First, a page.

MSC ASKS COMMISSION TO BLOCK SEA-LAND SPACE-CHARTER PLAN

MSC ASKS COMMISSION TO BLOCK SEA-LAND SPACE-CHARTER PLAN

The Navy's Military Sealift Command wants the Federal Maritime Commission to get an injunction to block the space-chartering plan involving 12 huge U.S.-flag containerships once owned by United States Lines Inc.

Sea-Land Service Inc. acquired all 12 ships last month. It is chartering three of them to Trans Freight Lines and another two to Nedlloyd Lines. Each of the three carriers will, in turn, charter space on the vessels under their jurisdiction to the other two lines participating in the agreement.The reason for the Navy's concern is that TFL and Nedlloyd have agreed not to bid on or carry any U.S. government cargoes.

The Sealift Command said that will restrict competition among carriers for military cargoes. By law, such shipments must move entirely on U.S.-flag vessels. All 12 of the ships will operate under U.S. flags, even though TFL and Nedlloyd are both foreign-owned.

This is the second request to the commission asking it to block the agreement between the three carriers. Earlier, Farrell Lines Inc. asked the

commission to reject the proposal or enjoin it on grounds that it involves the transfer of assets - through the charters to Nedlloyd and TFL - and could reduce competition and produce unreasonable cuts in service or increases in rates.

Farrell also asked Transportation Secretary James Burnley to block the plan on grounds that the chartering of U.S. ships to foreign companies requires the permission of the secretary of transportation.

The MSC said the agreement between the three carriers blatantly and unreasonably restricts its ability to solicit and obtain ocean transportation services from TFL and Nedlloyd by prohibiting them from bidding on military cargo.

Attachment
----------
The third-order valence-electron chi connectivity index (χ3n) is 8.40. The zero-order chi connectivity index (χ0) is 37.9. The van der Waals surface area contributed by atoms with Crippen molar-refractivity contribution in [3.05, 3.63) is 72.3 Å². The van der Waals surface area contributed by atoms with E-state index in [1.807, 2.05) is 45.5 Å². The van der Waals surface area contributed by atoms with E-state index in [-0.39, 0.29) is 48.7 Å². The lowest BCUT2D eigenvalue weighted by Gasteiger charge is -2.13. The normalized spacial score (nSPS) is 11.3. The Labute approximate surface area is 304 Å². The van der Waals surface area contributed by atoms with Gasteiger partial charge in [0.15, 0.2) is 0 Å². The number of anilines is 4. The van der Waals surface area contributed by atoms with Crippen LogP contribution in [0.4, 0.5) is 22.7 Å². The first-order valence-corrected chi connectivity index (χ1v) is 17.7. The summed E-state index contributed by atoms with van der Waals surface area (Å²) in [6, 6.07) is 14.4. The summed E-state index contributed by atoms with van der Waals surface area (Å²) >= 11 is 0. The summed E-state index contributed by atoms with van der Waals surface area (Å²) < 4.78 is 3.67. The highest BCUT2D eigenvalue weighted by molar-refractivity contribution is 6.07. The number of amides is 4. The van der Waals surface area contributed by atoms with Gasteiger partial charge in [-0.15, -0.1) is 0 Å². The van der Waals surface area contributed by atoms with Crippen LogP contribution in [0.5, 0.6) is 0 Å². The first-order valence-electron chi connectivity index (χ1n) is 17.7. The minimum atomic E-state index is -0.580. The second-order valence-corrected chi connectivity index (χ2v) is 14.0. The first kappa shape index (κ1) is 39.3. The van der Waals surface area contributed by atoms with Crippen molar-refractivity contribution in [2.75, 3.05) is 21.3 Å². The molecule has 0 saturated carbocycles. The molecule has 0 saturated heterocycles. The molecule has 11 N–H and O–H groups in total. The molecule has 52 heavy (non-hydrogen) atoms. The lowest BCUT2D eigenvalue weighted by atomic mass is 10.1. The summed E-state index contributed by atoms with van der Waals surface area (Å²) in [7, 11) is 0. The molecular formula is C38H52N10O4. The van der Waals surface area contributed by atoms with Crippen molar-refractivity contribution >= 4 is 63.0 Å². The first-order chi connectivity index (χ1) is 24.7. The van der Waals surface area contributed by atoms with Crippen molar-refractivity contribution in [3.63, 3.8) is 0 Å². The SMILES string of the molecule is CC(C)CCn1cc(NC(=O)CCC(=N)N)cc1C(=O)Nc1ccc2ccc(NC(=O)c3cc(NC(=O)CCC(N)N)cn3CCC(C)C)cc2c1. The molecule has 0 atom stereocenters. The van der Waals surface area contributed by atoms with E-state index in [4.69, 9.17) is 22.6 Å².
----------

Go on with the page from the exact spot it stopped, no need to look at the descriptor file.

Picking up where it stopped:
The availability of U.S.-flag capacity has been significantly reduced in recent years, the MSC said, particularly in the wake of USL's filing for bankruptcy in late 1986.

USL had been a major carrier of defense cargoes from U.S. Atlantic and Gulf ports to northern Europe.

In the fiscal year that ended Sept. 30, 1986, for example, Sea-Land and USL carried all the containerized defense cargoes on that route. USL handled about 1.3 million tons and Sea-Land 780,000 tons. That produced over $87 million in revenue for the carriers.

In fiscal 1987, USL hauled 153,428 tons, before its demise, and Sea-Land accounted for more than 1.5 million tons. That produced a total of some $147 million in freight charges.

Newcomers such as Topgallant Line carried the remainder of the 2.3 million tons, but its capacity and those of similar recent entrants is insufficient to replace that lost by the termination of USL's operations, the Sealift Command said.

The MSC said approval of the agreement would result in Sea-Land's carrying the majority of the military cargoes at potentially higher rates because it would reduce the number of lines vying for military cargo under the competitive bidding system used.